Inimitable illustration from the the Parsons graduate
When Adrian Mangel says that he’s “not trying to revolutionise a viewer’s mindset”, that doesn’t mean he’s resting on his laurels. Instead, he’s more interested in “portraying emotions”; the emotions subjects feel, the emotion he feels on discovering a subject, the emotion he experiences while creating his work. It’s as a result of this personal, process-orientated approach that Adrian’s style is as inimitable as it is.
Careful not to over-analyse and be too self-aware, Adrian’s focus lies more with the spontaneity of drawing without restriction than with any given aesthetic. As a result, Adrian’s work reflects “quickness of hand, preferences in colour, and the lack of analysis in process”. These traits bring his portfolio together, the cohesiveness of his work forming as “a result of creative habits rather than an end in itself”.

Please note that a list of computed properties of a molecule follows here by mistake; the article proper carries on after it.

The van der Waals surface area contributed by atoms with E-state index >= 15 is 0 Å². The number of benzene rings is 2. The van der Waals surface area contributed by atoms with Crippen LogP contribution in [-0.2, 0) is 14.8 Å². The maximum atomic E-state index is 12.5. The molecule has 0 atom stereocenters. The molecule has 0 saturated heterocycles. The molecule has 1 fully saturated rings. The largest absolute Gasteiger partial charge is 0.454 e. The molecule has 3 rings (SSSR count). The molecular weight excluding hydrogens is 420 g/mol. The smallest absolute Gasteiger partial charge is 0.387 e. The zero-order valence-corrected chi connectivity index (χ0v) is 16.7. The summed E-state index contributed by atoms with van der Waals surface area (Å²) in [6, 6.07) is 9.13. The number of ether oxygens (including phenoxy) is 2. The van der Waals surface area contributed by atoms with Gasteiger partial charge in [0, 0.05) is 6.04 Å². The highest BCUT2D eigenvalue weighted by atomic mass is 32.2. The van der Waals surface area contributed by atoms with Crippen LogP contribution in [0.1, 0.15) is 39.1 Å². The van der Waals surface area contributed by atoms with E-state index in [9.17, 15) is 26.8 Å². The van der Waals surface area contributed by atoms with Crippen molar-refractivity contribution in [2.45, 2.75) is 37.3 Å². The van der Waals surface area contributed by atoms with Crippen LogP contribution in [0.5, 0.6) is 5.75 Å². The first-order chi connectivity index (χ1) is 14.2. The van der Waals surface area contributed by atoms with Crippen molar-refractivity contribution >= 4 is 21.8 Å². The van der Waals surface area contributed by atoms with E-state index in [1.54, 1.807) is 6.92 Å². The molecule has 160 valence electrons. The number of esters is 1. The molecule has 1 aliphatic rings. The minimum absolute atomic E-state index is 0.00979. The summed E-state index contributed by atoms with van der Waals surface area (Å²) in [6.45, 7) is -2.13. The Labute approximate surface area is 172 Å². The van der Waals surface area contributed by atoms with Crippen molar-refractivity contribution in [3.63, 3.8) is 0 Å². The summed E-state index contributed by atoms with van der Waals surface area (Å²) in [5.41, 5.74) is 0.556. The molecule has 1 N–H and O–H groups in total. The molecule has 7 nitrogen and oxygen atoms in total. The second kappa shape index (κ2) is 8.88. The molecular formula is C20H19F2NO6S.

More fundamental than anything else, however, is that the work is fun to make. As Adrian puts it, “if it’s not fun to make, it’s not going to be fun to see, so why even make it?” With subjects ranging from every day objects to sporting stars—the latter the result of his sport-filled childhood—Adrian is interested in aspects of daily life and popular culture that come to define shared, cross-cultural identity. For him, their simple presence in the minds of people all over the world makes them subjects worthy of exploring.
While at Parsons, where he graduated in 2015, Adrian was encouraged to create work to this standard, though also praises the university for having “provided me with all the business tools to become successful in my career post-university”. It’s rare that courses are praised for this, but in a world that will only become evermore competitive, these are necessary skills to have. Through his drawings, then, he pushes what can be communicated with these common, universal images, developing precisely the sort of distinctive style that keeps him in demand.